Greg's Bite: Scott Forstall, CEO of Microsoft
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Greg's Bite: Scott Forstall, CEO of Microsoft


By Greg Mills

A few columns ago, I mused that Scott Forstall could likely fix the Windows Mobile operating system and make it play nice with Windows for the PC. There aren't that many people in the world with the skill set to design and manage the development of an entire mobile platform.  

Scott is one of those people. With his abrasive personality (at least it's abrasive when it suits him) he could get rid of the dead wood hanging around Redmond simply drawing large pay checks and could actually make innovation happen there again. However, he ought to be CEO, not just a vice president.

It is clear that current CEO, Steve Ballmer, is just riding Microsoft's momentum down hill and needs to "retire" with a cheap commemorative Timex watch warmly presented by Bill Gates.  He should also get a get nice ceremonial plaque for his 10 years of cunning guidance of what used to be the world's largest company. Then he should then get 10 minutes to clean out his desk and get an escort out of the building by security.

Some years ago I took an Emergency Medical Technician course. We learned that in the medical world when someone is brain dead, keeping them on life support eventually becomes expensive and meaningless.  So it is with high tech companies that lose their way. The high tech market is brutal and fast moving. The cascade effect finally hits the tipping point and it is all over. The company's intellectual property is put up for sale and the real estate is sold off.  

The corporate "failure to thrive" decline really begins in the CEO's brain. Fortunately, companies can replace an under-achieving CEO and hire a new one, while it is "game over" for brain dead people. Forstall is soon going to be available and would be a strong replacement for Ballmer.  

Forstall could then hire Ron Johnson away from J. C. Penney to do for the Windows stores what he did for JPN. Or he could just shut them down as the Steve Ballmer "follow the leader" nonsense that they are. Those who follow the leader never get to the front of the line.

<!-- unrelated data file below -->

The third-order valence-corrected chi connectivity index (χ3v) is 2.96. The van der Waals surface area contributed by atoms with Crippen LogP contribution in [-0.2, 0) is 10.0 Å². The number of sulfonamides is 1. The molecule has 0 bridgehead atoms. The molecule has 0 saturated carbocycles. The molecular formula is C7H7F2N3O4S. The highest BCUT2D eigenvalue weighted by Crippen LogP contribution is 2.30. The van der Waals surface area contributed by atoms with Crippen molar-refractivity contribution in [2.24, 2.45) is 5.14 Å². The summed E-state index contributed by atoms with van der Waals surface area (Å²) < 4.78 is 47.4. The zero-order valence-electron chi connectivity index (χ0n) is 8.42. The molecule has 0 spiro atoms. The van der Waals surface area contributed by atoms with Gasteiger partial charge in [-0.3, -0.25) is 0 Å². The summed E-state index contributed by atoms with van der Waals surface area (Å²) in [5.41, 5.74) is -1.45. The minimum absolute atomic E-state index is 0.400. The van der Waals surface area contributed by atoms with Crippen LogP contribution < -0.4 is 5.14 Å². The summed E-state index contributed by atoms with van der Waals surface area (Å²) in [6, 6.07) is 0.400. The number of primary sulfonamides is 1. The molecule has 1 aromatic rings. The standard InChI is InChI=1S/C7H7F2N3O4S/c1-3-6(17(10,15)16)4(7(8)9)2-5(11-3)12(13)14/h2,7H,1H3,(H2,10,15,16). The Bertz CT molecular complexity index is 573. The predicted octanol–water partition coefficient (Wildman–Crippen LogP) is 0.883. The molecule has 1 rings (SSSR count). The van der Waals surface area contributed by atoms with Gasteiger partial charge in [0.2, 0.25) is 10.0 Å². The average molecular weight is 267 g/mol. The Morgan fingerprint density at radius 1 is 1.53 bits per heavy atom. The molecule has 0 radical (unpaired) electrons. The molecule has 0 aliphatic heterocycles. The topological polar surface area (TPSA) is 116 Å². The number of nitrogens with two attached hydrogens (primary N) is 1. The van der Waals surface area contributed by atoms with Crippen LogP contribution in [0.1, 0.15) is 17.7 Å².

While there are a number of former major corporate players in the electronic high tech industry right now also circling the drain, the biggest corporate "dead fish swimming" is certainly Microsoft. Ten years of  basically level stock market value and a declining Windows PC industry are setting Microsoft up for collapse if nothing drastic is done. (See http://www.huffingtonpost.com/larry-magid/microsofts-future-looks-g_b_2207903.html?utm_hp_ref=technology .)

Balmer has clearly run Microsoft into the ground. Once facing monopoly-busting action from the US Justice Department, that stranglehold on the computer industry seems to be quickly loosening. Not only are Ballmer's pet projects repeatedly failing to make it in the market place, the great cash cow, the Windows PC OS franchise, is getting long-in-the-tooth.

Half the operating system releases over the last 10 years have been severely panned by the PC industry itself and, especially, by business users. Thus, into the vacuum comes the rise of the superior Mac and iOS devices into the business world. RIM and Microsoft's loss is Apple's gain.